Smart Money by Michael Konik
The first thing I want to do is thank Forum Member, JohnnyQ, for suggesting that I Review The Smart Money by Michael Konik in the comments of my Review of Million Dollar Video Poker which can be found here.
I can recommend this book for Virtually any reader, sharp or square. I will say that, other than what I've read on the WizardofOdds.com pages, I know very close to nothing about sophisticated Sports Betting. My experience is doing the WoV NFL Picks Game (I think I'd be slightly beating the juice, all considered---dumb luck, play hunches and have absurd picking parameters) and I do some casual betting with friends. I have made one Sports Bet in Vegas in my entire life (it won!) and I, "Ran," tickets for Wizard to...maybe two casinos. Once.
What I'm trying to convey is that the guy who religiously follows the USA Today Lines and nothing else probably knows more than I do, yet, I found Michael Konik's memoir to be a fascinating account.
Aside from the introduction, we start off with the author in a potentially hairy situation that won't be resolved (I'd actually forgotten about it) until the end of the book. While it was that very situation that precipitated the decision that the author had to make at the conclusion of the tale, everything in the body of the book sucks you in so completely that you almost forget about that situation entirely.
One thing that is certain is that the author spends much of the narrative as a, 'Runner,' for, 'The Brain Trust,' essentially just doing what he's told and making the Bets he is instructed to make. In fact, the first 75% of this book is (rightfully) more about the pseudonym, Rick 'Big Daddy' Matthews, than it is about the author as Big Daddy is the Brain behind the Brain Trust.
Michael Konik weaves the reader through his story expertly with a writing style that is fast paced and, in my opinion, nearly unparalleled. He refers to his predicament as a, 'Prison,' in many ways and makes clear the repetitiveness and tediousness of being a runner, but at the same time, he somehow conveys that repetitiveness in a way that locks the reader in...perhaps because of the sheer numbers involved.
I am not in much of a position to say how useful this would be, as an educational resource, to Sports Bettors who are already extremely sharp. Konik seems to take great pains to highlight concepts of what makes certain Bets a smart Bet without really delving too deeply into the specifics. Just when you think you might be let in on one of the best kept secrets in the world of Sports Betting, the author seems to pull back as if he knows he has reached the precipice of giving away too much. For the punter, there are some concepts highlighted that you may not have previously been aware of, but Konik is by no means giving away the farm...you'll have to do your own further research.
As the author increasingly earns the trust of Big Daddy, we see that the author slowly (by Big Daddy's design) learns more about how the world of smart Sports Betting works. The author eventually uses this information (and some he did not get from BD) for himself, but I'll leave the specifics of that to you, the reader, who should obtain this book immediately.
In addition to a look at the high roller lifestyle our author gets to live based on money bet that is both:
A.) Not his.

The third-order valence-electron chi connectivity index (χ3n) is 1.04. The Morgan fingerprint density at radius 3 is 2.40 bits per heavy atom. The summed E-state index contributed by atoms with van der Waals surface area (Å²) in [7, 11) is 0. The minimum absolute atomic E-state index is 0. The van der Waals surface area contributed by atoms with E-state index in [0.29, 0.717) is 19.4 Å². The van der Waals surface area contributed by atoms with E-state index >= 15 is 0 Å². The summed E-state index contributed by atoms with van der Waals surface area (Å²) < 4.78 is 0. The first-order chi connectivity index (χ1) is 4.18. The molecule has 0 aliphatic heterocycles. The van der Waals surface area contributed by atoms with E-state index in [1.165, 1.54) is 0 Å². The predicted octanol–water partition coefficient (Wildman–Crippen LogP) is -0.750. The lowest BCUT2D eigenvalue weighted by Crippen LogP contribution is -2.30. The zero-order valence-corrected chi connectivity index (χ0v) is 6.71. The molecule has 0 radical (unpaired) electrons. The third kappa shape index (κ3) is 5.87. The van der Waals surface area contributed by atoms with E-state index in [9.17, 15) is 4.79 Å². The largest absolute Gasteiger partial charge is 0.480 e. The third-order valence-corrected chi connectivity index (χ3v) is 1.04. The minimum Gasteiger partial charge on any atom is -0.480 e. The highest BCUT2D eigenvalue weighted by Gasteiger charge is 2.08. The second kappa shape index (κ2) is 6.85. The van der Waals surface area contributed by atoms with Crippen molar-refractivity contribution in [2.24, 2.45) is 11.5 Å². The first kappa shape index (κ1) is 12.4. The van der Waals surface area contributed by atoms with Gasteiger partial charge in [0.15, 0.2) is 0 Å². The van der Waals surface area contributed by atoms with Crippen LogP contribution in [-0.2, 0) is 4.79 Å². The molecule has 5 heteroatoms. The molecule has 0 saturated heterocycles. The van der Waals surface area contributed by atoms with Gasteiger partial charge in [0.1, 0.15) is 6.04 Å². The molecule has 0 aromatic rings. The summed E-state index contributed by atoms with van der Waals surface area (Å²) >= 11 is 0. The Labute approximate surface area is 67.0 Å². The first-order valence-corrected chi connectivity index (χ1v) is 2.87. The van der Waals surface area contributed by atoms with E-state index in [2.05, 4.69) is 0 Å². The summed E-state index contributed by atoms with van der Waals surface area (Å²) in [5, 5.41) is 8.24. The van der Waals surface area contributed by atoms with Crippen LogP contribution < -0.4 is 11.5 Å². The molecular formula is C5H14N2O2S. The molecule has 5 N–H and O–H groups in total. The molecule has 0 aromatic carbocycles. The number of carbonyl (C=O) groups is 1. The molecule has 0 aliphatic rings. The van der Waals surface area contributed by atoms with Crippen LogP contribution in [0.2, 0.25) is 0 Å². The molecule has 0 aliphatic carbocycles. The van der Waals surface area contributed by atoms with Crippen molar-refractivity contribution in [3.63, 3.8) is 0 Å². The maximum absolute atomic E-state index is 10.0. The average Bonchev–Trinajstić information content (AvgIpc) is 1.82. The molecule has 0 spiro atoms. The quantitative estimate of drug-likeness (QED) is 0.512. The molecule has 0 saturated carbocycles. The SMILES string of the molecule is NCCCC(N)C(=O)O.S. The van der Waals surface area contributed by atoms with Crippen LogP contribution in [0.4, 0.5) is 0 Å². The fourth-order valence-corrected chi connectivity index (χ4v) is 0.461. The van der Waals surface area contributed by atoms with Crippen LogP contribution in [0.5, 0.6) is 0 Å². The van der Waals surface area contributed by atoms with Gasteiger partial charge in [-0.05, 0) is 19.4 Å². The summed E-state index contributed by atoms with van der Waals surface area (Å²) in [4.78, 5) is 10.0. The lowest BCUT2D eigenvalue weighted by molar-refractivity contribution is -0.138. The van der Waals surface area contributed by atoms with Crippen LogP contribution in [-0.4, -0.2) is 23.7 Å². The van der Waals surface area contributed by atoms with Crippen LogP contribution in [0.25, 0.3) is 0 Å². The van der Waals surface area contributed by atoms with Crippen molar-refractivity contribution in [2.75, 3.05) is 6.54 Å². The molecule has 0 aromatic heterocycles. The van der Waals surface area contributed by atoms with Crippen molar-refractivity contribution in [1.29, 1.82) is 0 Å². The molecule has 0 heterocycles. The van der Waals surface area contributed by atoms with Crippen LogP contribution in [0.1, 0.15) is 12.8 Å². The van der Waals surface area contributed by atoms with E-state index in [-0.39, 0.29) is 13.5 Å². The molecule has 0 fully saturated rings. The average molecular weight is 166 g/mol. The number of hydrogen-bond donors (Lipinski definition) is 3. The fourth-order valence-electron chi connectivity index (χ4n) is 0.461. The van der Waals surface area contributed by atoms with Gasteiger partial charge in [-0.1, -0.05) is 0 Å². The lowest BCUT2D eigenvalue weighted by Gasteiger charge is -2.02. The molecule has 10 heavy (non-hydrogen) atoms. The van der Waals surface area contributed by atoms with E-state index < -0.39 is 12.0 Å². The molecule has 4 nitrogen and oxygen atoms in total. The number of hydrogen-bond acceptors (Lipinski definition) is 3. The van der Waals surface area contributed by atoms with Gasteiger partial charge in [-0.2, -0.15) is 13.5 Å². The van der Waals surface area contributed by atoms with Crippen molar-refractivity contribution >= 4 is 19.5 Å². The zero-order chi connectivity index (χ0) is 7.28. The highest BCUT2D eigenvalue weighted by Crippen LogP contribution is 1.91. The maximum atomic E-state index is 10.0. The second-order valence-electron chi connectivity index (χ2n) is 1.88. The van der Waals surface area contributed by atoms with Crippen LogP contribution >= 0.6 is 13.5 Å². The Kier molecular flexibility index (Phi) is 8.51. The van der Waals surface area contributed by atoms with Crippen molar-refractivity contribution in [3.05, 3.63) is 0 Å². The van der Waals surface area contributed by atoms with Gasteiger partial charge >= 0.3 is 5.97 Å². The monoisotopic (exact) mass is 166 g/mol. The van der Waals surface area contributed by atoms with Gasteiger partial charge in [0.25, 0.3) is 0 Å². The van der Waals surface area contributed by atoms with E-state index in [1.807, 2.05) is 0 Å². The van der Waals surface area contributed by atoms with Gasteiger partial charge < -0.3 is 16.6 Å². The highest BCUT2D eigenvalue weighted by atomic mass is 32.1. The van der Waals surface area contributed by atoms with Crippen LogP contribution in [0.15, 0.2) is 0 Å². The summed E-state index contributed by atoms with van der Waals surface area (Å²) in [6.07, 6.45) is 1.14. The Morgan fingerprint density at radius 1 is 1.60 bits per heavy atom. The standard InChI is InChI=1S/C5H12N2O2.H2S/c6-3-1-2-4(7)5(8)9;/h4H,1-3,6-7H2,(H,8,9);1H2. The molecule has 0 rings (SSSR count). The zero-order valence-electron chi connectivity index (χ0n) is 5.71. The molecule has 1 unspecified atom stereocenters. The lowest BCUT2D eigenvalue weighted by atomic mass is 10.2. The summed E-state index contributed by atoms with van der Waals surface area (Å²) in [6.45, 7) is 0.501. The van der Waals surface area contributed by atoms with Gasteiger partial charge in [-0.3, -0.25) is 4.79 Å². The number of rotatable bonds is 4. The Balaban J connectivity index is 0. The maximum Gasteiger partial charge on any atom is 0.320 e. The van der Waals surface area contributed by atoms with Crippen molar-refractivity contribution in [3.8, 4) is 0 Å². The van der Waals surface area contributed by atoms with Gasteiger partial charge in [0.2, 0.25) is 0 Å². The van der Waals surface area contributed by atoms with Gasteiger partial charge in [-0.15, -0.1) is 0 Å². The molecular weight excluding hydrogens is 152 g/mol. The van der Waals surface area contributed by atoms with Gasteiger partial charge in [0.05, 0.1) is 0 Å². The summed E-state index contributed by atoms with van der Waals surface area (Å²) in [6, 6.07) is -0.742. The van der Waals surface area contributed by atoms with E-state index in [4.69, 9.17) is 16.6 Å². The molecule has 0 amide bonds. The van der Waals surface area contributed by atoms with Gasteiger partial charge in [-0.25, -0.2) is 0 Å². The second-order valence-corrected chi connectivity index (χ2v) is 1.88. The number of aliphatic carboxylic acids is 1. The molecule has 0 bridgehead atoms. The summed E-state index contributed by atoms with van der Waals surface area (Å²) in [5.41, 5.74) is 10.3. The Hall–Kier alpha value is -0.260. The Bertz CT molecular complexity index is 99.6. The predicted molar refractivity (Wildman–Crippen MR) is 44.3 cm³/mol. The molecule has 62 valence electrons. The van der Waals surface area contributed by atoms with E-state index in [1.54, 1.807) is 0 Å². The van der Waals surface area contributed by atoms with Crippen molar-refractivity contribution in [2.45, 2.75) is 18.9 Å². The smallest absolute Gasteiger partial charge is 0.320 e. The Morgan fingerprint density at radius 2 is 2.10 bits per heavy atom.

B.) Bet at an advantage.
We also get to see the effects, both positive and negative, that these endeavors have on the author's psyche, his relationships (particularly with his girlfriend) and his profession, which actually is freelance writing.
These aspects of the book engage the reader and bring a human element to what is largely a technical series of events, the reader will get to know the author on a personal level, share the author's highs and (especially) lows. Konik will be revealed to be a generally moral, but far from flawless, person. Konik will also make a HUGE mistake at some point in the book, but again, I leave that to future readers to discover.
There is also a biting tone throughout the narrative with regards to the 'P***ies," who run the books. I'm going to offer my opinions on this narrative, in full, in a corollary Article to this one. Needless to say, Big Daddy and Friends are not terribly impressed with many of the countermeasures taken against them throughout. That said, they are often quite right, but at other times, I think the Vegas Books are also acting fully within their rights.
This book proves to be quite balanced as we learn that the operatives of The Brain Trust, if morally superior (big if) are certainly not perfect. At one point, the otherwise cordial and extremely wealthy Big Daddy puts our author in an unenviable position. The author never directly states that he had a major problem with Big Daddy's position, (other than he disagreed and it could have cost him a princely sum) but one is forced to wonder if that conversation led to repercussions that would guide the author's actions throughout the rest of their relationship.
Ultimately, what you have is a fast-paced narrative of the transition of a man who knew next to nothing about Smart Betting from runner to trusted partner and perhaps even more. That such an essentially repetitive narrative can somehow remain fast-paced and readable is a testament to the fact that Konik is an absolute master of his craft. Konik also has at least one non gambling-related book, and I'll likely read every book he has ever written sooner or later.
This memoir that reads more like a novel is recommended by me for absolutely everyone. My final score is 9.5/10, but don't ask me to point out any specific flaws, because I can't.